FAU Jesus Stomping FBBy Audrea Taylor |

Florida Atlantic University Professor, Deandre Poole, instructed his Communications Intercultural students to write the name of Jesus in bold letters on a piece of paper and then stop on it…that’s right, stomp on it. Mormon student Junior Ryan Rotela did not comply with the professor’s request. Rotela said, “Anytime you stomp on something it shows that you believe that something has no value.” A few days later Rotela spoke with FAU officials on his refusal to comply with the assignment – that got him suspended from the class. And according to The Daily Caller, “An FAU official defended the decision, telling WPEC-TV that the Jesus-stomping was part of a classroom exercise from a textbook: ‘Intercultural Communication: A Contextual Approach, 5th Edition.’” Should abstaining from a single offensive class exercise get you suspended? Isn’t this supposed to be a place that invites varying opinions and ideas? Shouldn’t “higher learning” involve thinking for yourself?


For all these professors who argue for their version of “separation of church and state,” an idea actually intended to protect the church from the government, not the other way around,  it apparently doesn’t apply to stomping on one’s religion in class. Here is my question: did the textbook and professor instruct the class to stomp on the name of Mohammed and Buddha also? Or was it just Jesus?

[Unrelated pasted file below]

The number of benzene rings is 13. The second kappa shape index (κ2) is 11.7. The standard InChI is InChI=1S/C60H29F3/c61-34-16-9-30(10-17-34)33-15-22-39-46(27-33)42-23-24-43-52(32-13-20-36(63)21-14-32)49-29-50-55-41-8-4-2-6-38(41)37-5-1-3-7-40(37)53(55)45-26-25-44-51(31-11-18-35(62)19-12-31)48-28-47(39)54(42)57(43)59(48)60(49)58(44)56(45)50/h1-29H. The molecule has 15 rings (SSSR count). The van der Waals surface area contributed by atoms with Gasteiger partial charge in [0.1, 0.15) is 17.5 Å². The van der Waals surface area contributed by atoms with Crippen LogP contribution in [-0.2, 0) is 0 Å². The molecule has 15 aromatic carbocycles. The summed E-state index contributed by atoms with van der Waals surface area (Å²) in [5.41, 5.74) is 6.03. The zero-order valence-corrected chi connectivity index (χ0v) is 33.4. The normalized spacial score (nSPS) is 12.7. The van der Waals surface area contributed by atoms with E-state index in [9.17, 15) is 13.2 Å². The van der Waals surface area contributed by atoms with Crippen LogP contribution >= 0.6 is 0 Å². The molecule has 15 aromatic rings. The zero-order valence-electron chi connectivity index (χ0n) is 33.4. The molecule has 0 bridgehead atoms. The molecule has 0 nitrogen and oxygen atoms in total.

There was no learning in this exercise. Professors and Universities are dead wrong in thinking will all believe this crap, this biased opinion, hatred and bigotry coming from our classrooms of higher learning. At least we have some courageous students like Rotela, who think for themselves and are willing to stand up to this.

WE must not stand by and allow our freedom of religion to be trampled or stomped on. WE must hold our professors accountable, with our phones, cameras and personal reporting. This is America, where we still have freedom of religion (at least for now), that must not be infringed on anywhere including our classrooms. Thank you Junior Rotela for exposing this all too common occurrence in our universities of higher learning.


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